Inflammatory Bowel Diseases and Pregnancy

The effects of pregnancy on women with IBD are very diverse depending on individual experiences. Therefore treatment therapies for this patient group must be applied using a holistic approach before, during and post pregnancy. Specialties Ob/Gyn Knowledge


Inflammatory Bowel Diseases and Pregnancy

What is Inflammatory Bowel Disease?

Inflammatory bowel disease (IBD) is a chronic condition that results in swelling of the lining of the gastrointestinal (GI) tract. This condition should not be confused with irritable bowel syndrome (IBS) which is a collection of symptoms and does not cause any inflammation to the lining of the bowel. This definitely shows us that these two chronic conditions are different because one causes inflammation and the other doesn't. IBD is characterized by two common diseases namely Crohn's Disease (CD) and Ulcerative Colitis (UC). These two are considered chronic conditions because they are marked by periods of relapse and require long-term solutions to treat them. There are some clear differences between UC and CD but those will not be covered in this report.

Causes of IBD

There are many theories of how IBD develops including speculations about:

  • Autoimmune changes
  • Cigarette smoking
  • Environmental factors
  • Psychological stressors
  • Genetics

But today the actual causes of IBD are still unknown. The nature of these diseases is described as idiopathic which means that their origin is very spontaneous, with no clear indicators as to why some people develop these diseases. Some scholars believe that smokers are at a decreased risk of developing UC but are more at higher risk of developing CD.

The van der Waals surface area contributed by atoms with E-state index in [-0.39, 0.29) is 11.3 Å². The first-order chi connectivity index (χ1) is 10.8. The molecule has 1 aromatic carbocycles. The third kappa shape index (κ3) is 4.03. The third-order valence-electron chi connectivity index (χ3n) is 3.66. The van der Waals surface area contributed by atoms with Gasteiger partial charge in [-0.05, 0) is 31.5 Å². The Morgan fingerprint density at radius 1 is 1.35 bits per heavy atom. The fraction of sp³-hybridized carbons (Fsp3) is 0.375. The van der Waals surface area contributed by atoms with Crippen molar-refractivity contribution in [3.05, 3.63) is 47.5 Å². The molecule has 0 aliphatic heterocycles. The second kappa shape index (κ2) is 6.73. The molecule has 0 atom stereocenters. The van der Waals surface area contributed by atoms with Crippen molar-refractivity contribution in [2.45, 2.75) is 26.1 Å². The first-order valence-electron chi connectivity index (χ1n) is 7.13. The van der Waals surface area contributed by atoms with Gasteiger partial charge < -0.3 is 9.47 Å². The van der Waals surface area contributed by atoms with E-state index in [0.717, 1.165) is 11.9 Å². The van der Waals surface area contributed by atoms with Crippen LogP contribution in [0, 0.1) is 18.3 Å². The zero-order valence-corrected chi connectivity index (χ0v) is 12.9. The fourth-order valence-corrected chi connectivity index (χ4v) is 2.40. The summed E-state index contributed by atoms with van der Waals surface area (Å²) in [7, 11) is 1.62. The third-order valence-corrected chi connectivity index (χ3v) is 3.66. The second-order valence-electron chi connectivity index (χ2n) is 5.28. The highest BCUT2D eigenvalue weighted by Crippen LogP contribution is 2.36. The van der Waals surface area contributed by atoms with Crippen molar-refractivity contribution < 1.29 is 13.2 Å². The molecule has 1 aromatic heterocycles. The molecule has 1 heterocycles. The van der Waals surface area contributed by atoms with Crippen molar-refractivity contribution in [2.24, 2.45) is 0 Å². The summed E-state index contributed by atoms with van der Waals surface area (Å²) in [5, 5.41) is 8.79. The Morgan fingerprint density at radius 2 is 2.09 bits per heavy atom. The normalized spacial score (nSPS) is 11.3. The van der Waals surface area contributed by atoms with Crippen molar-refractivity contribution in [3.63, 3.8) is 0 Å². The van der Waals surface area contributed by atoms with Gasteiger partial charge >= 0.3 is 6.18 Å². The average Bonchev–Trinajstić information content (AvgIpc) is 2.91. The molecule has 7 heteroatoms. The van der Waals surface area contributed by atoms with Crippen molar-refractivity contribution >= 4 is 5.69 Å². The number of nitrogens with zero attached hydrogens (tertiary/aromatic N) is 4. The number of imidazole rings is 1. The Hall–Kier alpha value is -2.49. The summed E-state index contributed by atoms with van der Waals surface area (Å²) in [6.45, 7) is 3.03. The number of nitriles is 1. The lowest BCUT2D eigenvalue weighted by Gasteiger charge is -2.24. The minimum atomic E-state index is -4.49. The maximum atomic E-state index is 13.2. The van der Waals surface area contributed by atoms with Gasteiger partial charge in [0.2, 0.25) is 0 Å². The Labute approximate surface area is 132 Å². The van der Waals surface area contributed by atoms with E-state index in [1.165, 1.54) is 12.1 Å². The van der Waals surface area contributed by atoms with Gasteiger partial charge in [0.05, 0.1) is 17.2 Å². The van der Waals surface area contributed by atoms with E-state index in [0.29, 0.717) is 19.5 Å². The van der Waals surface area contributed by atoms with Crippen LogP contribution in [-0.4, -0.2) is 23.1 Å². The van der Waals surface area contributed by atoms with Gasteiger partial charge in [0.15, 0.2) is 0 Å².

How is IBD Diagnosed?

There are several ways to diagnose CD and UC in patients. Clinical investigations include:

  • Laboratory tests
  • Radiological tests
  • Diagnostic endoscopic procedures (colonoscopy, flexible sigmoidoscopy,    gastroscopy)
  • Magnetic Resonance Imaging (MRI)
  • Computed Tomography (CT)

Surveillance methods are used to identify those patients at higher risk of developing complications from IBD. But they are not without their limitations and most patients try to avoid these screening procedures as much as they can.

Common Symptoms of UC and CD

Sometimes symptoms for patients with CD may develop very gradually but with harmful effects. Most patients with IBD present with various symptoms namely:

  • Frequent diarrhea
  • Severe abdominal pain
  • Rectal bleeding / bloody stools
  • Constipation
  • Cramping
  • Urgency to empty your bowels
  • Feeling like incomplete emptying of your bowels
  • Extreme fatigue
  • Excessive weight loss
  • Bloating